Found this Pediastrum integrum C.W. Nägeli 1849 in a sample with almost nothing in it. And yes, Komárek and Jankovská (2001) tell that it’s common in oligotrophic and dystrophic cold and clear large and small lakes as well as small peaty basins. Everything fine so far.

What puzzled me was there also was P. angulosum (C.G. Ehrenberg 1834) ex G.G.A. Meneghini 1840, which Komárek and Jankovská (2001) describe as “rather alkalifilic and does not occur in peaty waters an acidic swamps.” But then again, I only saw two coenobia, one of each. In 25 ml. And of course they could occur simultaneusly. Water could be oligotrophic, but not so dystrophic and acidic, with some submersed waterplants too, so that they would both feel happy.



Wecktröm et al (2010) wrote a nice article about ecology of the Pediastrum in subarctic lakes. They mention both these species too. P. integrum was the only species in their study, for which they found similar distribution as the earlier studies. For P. angulosum they found that it was most abundant in lakes with the lowest pH and highest DOC concentration. But, then again, their most acidic was 6,4. So not that acidic anyway. Komárek and Jankovská (2001) write, that P. angulosum is known probably more in warm areas. But it’s here too, I can tell!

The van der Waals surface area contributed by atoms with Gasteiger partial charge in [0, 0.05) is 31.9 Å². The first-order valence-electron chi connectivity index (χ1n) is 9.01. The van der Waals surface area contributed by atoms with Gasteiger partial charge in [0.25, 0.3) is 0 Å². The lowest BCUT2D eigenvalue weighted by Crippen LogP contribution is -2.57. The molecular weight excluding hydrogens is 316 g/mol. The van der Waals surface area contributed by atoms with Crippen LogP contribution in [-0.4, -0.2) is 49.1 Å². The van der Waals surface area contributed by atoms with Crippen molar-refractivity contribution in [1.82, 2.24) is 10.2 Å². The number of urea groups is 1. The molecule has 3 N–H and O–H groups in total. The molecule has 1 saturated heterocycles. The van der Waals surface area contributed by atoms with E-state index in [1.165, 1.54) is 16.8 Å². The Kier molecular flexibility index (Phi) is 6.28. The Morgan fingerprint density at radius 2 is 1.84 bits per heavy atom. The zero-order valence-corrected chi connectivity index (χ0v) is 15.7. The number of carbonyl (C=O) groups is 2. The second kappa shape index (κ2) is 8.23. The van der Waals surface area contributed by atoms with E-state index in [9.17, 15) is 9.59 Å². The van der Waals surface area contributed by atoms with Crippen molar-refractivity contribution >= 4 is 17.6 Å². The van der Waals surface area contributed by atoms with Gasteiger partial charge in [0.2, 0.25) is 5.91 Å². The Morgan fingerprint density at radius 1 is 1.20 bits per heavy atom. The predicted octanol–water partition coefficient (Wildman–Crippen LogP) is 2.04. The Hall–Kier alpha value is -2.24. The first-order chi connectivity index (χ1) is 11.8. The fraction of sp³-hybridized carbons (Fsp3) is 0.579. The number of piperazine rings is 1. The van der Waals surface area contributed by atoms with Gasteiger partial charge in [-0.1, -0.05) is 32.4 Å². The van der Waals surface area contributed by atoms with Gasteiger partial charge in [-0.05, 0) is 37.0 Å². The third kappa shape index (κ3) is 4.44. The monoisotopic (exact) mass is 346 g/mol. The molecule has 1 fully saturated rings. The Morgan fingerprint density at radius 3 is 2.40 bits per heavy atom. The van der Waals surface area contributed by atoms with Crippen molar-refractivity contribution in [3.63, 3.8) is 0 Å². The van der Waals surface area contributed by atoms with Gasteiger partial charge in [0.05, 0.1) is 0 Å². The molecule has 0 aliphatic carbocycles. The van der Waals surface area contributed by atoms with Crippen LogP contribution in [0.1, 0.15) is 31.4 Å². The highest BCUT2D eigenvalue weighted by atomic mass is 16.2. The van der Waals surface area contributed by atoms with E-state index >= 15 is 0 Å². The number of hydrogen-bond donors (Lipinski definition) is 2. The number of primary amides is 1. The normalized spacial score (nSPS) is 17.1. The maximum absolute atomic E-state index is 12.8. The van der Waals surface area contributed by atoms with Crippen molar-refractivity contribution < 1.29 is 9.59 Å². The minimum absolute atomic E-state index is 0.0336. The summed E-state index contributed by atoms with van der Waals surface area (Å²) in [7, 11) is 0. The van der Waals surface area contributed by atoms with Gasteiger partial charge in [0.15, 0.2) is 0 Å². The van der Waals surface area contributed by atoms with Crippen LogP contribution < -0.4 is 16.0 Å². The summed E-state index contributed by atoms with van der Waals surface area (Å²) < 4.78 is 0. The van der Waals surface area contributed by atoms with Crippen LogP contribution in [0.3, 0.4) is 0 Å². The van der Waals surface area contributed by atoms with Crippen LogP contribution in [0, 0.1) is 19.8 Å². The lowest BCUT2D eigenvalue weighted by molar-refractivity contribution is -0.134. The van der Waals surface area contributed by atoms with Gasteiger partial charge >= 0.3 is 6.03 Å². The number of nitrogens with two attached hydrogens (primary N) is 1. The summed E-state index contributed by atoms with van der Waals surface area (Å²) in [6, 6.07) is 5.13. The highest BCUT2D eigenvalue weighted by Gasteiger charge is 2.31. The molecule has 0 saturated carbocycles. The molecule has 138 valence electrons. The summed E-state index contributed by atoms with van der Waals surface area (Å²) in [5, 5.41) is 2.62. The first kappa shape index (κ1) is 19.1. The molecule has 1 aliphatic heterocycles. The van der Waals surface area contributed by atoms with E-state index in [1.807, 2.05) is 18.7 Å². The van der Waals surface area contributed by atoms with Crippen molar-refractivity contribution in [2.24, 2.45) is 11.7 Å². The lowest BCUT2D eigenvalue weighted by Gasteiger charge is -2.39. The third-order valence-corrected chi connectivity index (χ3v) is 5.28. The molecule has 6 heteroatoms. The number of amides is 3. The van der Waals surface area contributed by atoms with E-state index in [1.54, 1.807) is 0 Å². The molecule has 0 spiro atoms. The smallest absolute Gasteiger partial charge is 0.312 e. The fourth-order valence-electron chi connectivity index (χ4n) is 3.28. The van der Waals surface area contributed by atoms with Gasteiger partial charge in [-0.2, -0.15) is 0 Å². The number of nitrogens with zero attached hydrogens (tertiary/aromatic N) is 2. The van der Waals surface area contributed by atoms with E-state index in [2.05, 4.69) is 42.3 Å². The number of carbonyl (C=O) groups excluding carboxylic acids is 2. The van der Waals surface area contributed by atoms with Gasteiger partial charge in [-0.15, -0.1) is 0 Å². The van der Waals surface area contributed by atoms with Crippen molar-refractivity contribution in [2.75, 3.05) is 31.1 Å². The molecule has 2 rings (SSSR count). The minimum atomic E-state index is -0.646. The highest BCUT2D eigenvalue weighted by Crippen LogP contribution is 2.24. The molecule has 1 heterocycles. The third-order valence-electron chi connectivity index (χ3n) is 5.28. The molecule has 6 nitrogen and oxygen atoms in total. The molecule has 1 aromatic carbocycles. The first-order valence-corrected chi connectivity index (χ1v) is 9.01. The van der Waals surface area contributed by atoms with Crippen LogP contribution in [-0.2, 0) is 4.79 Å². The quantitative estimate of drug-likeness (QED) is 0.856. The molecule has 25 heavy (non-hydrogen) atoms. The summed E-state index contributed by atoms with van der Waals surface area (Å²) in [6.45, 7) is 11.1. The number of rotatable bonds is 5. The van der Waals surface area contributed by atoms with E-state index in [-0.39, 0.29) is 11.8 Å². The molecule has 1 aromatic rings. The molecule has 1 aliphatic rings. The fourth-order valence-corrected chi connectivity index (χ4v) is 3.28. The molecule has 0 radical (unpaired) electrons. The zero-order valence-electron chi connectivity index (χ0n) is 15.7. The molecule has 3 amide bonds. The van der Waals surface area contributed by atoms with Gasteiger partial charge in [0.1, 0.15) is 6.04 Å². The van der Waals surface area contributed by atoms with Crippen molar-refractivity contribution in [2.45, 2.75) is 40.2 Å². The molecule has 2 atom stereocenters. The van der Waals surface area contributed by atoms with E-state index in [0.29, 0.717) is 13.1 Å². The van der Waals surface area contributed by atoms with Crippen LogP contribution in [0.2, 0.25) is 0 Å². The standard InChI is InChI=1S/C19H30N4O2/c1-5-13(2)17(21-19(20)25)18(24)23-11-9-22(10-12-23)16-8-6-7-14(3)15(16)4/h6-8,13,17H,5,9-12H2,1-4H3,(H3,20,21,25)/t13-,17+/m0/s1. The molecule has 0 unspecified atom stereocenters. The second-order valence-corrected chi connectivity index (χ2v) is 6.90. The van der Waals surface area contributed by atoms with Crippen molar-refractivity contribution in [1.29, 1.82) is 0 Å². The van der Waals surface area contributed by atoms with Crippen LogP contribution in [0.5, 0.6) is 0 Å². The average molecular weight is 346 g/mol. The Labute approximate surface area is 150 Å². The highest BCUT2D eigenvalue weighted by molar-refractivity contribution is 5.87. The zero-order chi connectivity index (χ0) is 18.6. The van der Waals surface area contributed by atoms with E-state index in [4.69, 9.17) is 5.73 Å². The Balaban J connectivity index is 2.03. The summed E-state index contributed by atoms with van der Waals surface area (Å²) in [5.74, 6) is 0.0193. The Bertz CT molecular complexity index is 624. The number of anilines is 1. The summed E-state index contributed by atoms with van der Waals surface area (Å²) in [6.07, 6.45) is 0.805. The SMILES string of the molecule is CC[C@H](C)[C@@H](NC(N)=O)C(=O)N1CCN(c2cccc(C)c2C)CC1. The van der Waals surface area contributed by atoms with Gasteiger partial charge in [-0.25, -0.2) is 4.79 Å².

These species were easy ones to identify. More difficult it gets with the many variaties of P. boryanum. According to Komárek and Jankovská (2001) var. breviscorne and var. forcipatum have been seen in tropical countries and they think that data from these varieties from the northern countries very probably are other species. Well, well. Weckström & co write anyway that they have trust in their identification. I would – for my part – be very careful with these varieties.

Leave a Reply

Your email address will not be published. Required fields are marked *

13 − six =

This site uses Akismet to reduce spam. Learn how your comment data is processed.